After due consideration of my Camera options over lunch, I decided on “Door #2” and purchasing another Camera (if I can find one at an acceptable price)
When I got back to the Hotel, our Guide was in the Lobby and I mentioned the lack of Camera stores. He suggested a store called Public on Syntagma Square, as he had bought a Camera for a family member there. I went back to the room, got re-organized and then headed out again on my quest
Although that area seems to have lots of “high end” stores (jewelry, shoes, clothing, etc.), I couldn’t locate any other Camera stores. I was almost ready to give up completely and was making my way back to the Metro station when I spotted a Camera store about half a block behind the Public store on a side street. They had an excellent selection of good Cameras from both Canon and Nikon. One of the staff could speak English, so after speaking with him for a while, I decided to go ahead with the purchase.
Unfortunately, they didn’t have any of the tax refund forms on hand, and would have to get them delivered from one of their other stores (which was supposed to take an hour). While I was waiting, I visited with the staff and other customers in the store, including a Greek-American woman who was moving back to the U.S. (DC area) as she felt that the “quality of life” wasn’t good in Athens anymore. Three guys from India were also shopping and they wanted to buy a Nikon SLR in a hurry, as they had leave for Santorini in a short time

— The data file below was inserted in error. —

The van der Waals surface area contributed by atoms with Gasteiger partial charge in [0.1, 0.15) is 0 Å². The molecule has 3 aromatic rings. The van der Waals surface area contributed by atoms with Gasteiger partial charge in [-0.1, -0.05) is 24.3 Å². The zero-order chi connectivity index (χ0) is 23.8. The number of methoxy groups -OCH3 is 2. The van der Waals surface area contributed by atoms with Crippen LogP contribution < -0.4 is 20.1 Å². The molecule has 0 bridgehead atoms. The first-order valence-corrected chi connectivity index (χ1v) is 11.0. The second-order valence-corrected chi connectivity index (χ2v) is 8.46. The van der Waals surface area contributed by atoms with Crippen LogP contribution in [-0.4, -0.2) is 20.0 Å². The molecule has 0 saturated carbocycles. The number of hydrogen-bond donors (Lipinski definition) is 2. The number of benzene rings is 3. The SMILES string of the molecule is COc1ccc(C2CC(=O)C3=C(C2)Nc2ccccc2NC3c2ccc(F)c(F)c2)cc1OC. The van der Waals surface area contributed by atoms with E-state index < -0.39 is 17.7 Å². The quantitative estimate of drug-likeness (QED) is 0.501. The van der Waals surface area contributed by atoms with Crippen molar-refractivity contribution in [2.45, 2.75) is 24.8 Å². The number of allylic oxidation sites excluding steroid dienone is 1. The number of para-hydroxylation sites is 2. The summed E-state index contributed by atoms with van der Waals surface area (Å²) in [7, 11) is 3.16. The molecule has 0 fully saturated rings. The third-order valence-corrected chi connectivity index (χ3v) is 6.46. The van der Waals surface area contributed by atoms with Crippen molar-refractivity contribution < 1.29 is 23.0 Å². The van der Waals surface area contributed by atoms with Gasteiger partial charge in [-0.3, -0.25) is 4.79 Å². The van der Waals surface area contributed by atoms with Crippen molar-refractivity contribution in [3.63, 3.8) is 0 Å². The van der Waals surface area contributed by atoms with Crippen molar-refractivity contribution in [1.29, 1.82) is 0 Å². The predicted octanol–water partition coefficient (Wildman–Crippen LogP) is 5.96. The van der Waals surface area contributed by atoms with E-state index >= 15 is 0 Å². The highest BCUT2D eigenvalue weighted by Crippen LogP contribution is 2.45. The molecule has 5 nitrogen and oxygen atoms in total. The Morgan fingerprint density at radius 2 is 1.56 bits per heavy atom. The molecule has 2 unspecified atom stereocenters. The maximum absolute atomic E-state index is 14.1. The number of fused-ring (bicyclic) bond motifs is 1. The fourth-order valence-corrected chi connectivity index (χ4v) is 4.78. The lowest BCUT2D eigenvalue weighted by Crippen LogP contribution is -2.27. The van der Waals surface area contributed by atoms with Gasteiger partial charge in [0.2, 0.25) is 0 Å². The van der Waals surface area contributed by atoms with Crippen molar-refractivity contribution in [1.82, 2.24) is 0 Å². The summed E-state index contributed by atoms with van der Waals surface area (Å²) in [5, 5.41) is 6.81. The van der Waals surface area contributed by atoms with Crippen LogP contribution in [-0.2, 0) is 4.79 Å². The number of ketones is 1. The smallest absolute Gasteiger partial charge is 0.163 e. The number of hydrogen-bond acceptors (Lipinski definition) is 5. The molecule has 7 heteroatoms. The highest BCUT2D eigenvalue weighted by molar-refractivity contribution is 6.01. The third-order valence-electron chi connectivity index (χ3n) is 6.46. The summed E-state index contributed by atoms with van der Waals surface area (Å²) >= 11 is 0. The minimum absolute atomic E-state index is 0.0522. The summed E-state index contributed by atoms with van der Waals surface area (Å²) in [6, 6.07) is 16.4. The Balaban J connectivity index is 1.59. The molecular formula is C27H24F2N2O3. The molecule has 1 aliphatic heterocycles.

I got a big shock when I tried to pay for the purchase. Neither of my credit cards were accepted. Finally in desperation I called TD Bank, but they indicated they hadn’t seen the purchase come through, so it hadn’t been declined on their end. I was on the line with them for a while, as the shop keeper was trying to complete the paperwork for the group from India. Finally the shop keeper phoned his Bank and they said they had blocked the transaction as they “wanted to make sure that I was the authorized person to use the card”. At that point we tried the purchase again (I was still on line with TD Bank) and it went through right away (the girl in Toronto saw the transaction immediately, once the Greek Bank removed their “blocking”). The shop keeper had been blaming my Bank for the problem, so was perhaps a bit embarrassed that his Bank had caused it. What an annoying experience!